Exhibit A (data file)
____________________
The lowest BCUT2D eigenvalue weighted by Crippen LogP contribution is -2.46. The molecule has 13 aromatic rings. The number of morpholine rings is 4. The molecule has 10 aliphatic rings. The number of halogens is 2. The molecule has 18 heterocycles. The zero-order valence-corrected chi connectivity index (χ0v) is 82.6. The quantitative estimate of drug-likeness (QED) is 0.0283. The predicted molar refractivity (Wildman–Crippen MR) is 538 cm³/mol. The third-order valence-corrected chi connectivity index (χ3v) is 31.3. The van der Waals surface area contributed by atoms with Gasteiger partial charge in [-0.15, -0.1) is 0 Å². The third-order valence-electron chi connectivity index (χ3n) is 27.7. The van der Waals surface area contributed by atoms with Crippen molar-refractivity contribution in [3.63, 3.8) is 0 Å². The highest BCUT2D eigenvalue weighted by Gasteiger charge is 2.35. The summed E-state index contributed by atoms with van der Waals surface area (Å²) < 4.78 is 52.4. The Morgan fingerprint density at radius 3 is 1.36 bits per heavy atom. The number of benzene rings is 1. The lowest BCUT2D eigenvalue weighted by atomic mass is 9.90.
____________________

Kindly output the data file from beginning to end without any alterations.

The lowest BCUT2D eigenvalue weighted by Crippen LogP contribution is -2.46. The molecule has 13 aromatic rings. The number of morpholine rings is 4. The molecule has 10 aliphatic rings. The number of halogens is 2. The molecule has 18 heterocycles. The zero-order valence-corrected chi connectivity index (χ0v) is 82.6. The quantitative estimate of drug-likeness (QED) is 0.0283. The predicted molar refractivity (Wildman–Crippen MR) is 538 cm³/mol. The third-order valence-corrected chi connectivity index (χ3v) is 31.3. The van der Waals surface area contributed by atoms with Gasteiger partial charge in [-0.15, -0.1) is 0 Å². The third-order valence-electron chi connectivity index (χ3n) is 27.7. The van der Waals surface area contributed by atoms with Crippen molar-refractivity contribution in [3.63, 3.8) is 0 Å². The highest BCUT2D eigenvalue weighted by Gasteiger charge is 2.35. The summed E-state index contributed by atoms with van der Waals surface area (Å²) < 4.78 is 52.4. The Morgan fingerprint density at radius 3 is 1.36 bits per heavy atom. The number of benzene rings is 1. The lowest BCUT2D eigenvalue weighted by atomic mass is 9.90.